Church and Family History Research Assistance for Primitive Baptist Churches in Putnam County, Illinois



Sandy Creek Church was organized at Ox Bow (later called Caledonia), Illinois, on Saturday, September 3, 1836. The first pastor was Elder James B. Chenowith (1800-1866), a native of Berkeley County, Virginia, who settled in the area of Tiskilwa in May 1835. He served Sandy Creek Church, with great success, for many years. An interesting tribute to Elder Chenowith, including an account of the unusual events which led him to serve the church, appears on pages 197-198 of Bradsby's History of Bureau County, Illinois, 1885.

The charter members were William E. Larkin, John Brumsey, Joseph Ash, Joel Corbell, Isaac D. Glenn, Rachel Larkin, Elizabeth Ash, Miriam Graves, and Sarah Glenn. They were organized into a church by Elders James B. Chenowith and Jeriel Root, and Deacon Jesse Sawyer. [Note: The obituary of Olive Winn Haley says she was a charter member of the church, in 1834.]

Membership statistics of Sandy Creek Church, as recorded in association minutes, show that the Church grew gradually from its original nine charter members, until it reached a membership of 62 in 1877. The small membership, however, was not indicative of the influence of the church in the community. Sandy Creek Church hosted the Sangamon Association in 1845, the annual meetings of which in those days were considered community events, and the attendance was always several thousand people. This continued to be true after the Sandy Creek Association was formed. The association meetings were usually held in a large grove of trees. A wooden platform and pulpit was erected for the preaching, and log planks for the audience. Visitors by the hundreds camped out in the homes, barns and other buildings of the members. Some of the ablest Primitive Baptist ministers in the country, e.g., Elder Sylvester Hassell (1842-1928) of North Carolina, (a noted historian, editor, pastor, and professor of Greek and other languages) attended the Sandy Creek Association during the fifty years of its existence.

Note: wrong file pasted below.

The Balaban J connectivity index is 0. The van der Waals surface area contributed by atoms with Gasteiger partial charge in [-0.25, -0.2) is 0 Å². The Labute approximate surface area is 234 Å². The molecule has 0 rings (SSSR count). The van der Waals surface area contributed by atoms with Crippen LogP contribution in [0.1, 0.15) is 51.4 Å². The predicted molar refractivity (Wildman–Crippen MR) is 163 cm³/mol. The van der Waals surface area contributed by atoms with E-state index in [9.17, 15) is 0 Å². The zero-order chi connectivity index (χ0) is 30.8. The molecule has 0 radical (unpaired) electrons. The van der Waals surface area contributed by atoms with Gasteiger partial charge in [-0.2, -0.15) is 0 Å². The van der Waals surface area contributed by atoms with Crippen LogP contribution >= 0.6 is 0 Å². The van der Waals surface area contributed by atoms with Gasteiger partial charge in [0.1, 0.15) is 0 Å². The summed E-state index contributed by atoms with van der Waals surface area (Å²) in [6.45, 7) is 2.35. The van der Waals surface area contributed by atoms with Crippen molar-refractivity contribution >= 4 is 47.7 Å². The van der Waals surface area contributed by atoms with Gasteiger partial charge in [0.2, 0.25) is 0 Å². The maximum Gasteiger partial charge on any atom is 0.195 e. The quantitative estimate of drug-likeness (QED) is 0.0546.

The worship services of Sandy Creek Church were conducted according to the simple new testament pattern, i.e., singing of hymns, prayer, preaching, and fellowship. The preaching has been described by some who have written about the church in recent years as being "long and boring," or "two or three hours in length, rambling, tiresome and inclined to ranting." No doubt by the standards of many today that would be considered true; but many today want "preacherettes delivering sermonettes to Christianettes." This certainly would not have been true of the Apostles, and it was not true of the ministers who preached at Sandy Creek Church and Association.